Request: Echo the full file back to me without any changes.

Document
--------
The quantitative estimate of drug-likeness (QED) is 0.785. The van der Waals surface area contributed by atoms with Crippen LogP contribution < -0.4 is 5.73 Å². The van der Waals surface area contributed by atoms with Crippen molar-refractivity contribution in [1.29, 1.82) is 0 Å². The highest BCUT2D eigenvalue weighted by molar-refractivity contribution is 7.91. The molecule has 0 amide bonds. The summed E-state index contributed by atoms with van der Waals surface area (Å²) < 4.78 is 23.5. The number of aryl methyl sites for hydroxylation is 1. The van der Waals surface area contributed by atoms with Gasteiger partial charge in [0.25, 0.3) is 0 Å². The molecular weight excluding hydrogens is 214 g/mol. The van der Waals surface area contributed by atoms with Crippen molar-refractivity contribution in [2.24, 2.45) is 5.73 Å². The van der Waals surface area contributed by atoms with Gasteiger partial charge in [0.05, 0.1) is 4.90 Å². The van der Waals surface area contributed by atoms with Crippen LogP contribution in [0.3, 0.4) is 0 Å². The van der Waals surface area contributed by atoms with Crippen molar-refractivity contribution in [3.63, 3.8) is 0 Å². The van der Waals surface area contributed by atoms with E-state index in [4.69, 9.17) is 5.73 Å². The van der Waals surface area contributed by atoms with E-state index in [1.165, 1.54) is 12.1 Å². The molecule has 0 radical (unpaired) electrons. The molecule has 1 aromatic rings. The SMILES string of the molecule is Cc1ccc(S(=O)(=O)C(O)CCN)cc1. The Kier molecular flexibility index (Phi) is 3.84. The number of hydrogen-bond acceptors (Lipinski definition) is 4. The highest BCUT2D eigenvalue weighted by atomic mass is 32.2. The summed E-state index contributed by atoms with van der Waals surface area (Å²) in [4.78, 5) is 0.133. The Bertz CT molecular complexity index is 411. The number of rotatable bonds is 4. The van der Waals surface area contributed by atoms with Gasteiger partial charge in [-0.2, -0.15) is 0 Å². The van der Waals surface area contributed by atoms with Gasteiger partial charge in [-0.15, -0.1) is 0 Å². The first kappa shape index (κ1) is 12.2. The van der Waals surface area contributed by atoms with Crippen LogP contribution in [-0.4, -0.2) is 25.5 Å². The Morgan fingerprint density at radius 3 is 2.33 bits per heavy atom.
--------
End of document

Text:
The quantitative estimate of drug-likeness (QED) is 0.785. The van der Waals surface area contributed by atoms with Crippen LogP contribution < -0.4 is 5.73 Å². The van der Waals surface area contributed by atoms with Crippen molar-refractivity contribution in [1.29, 1.82) is 0 Å². The highest BCUT2D eigenvalue weighted by molar-refractivity contribution is 7.91. The molecule has 0 amide bonds. The summed E-state index contributed by atoms with van der Waals surface area (Å²) < 4.78 is 23.5. The number of aryl methyl sites for hydroxylation is 1. The van der Waals surface area contributed by atoms with Gasteiger partial charge in [0.25, 0.3) is 0 Å². The molecular weight excluding hydrogens is 214 g/mol. The van der Waals surface area contributed by atoms with Crippen molar-refractivity contribution in [2.24, 2.45) is 5.73 Å². The van der Waals surface area contributed by atoms with Gasteiger partial charge in [0.05, 0.1) is 4.90 Å². The van der Waals surface area contributed by atoms with Crippen LogP contribution in [0.3, 0.4) is 0 Å². The van der Waals surface area contributed by atoms with Crippen molar-refractivity contribution in [3.63, 3.8) is 0 Å². The van der Waals surface area contributed by atoms with E-state index in [4.69, 9.17) is 5.73 Å². The van der Waals surface area contributed by atoms with E-state index in [1.165, 1.54) is 12.1 Å². The molecule has 0 radical (unpaired) electrons. The molecule has 1 aromatic rings. The SMILES string of the molecule is Cc1ccc(S(=O)(=O)C(O)CCN)cc1. The Kier molecular flexibility index (Phi) is 3.84. The number of hydrogen-bond acceptors (Lipinski definition) is 4. The highest BCUT2D eigenvalue weighted by atomic mass is 32.2. The summed E-state index contributed by atoms with van der Waals surface area (Å²) in [4.78, 5) is 0.133. The Bertz CT molecular complexity index is 411. The number of rotatable bonds is 4. The van der Waals surface area contributed by atoms with Gasteiger partial charge in [-0.2, -0.15) is 0 Å². The van der Waals surface area contributed by atoms with Gasteiger partial charge in [-0.15, -0.1) is 0 Å². The first kappa shape index (κ1) is 12.2. The van der Waals surface area contributed by atoms with Crippen LogP contribution in [-0.4, -0.2) is 25.5 Å². The Morgan fingerprint density at radius 3 is 2.33 bits per heavy atom.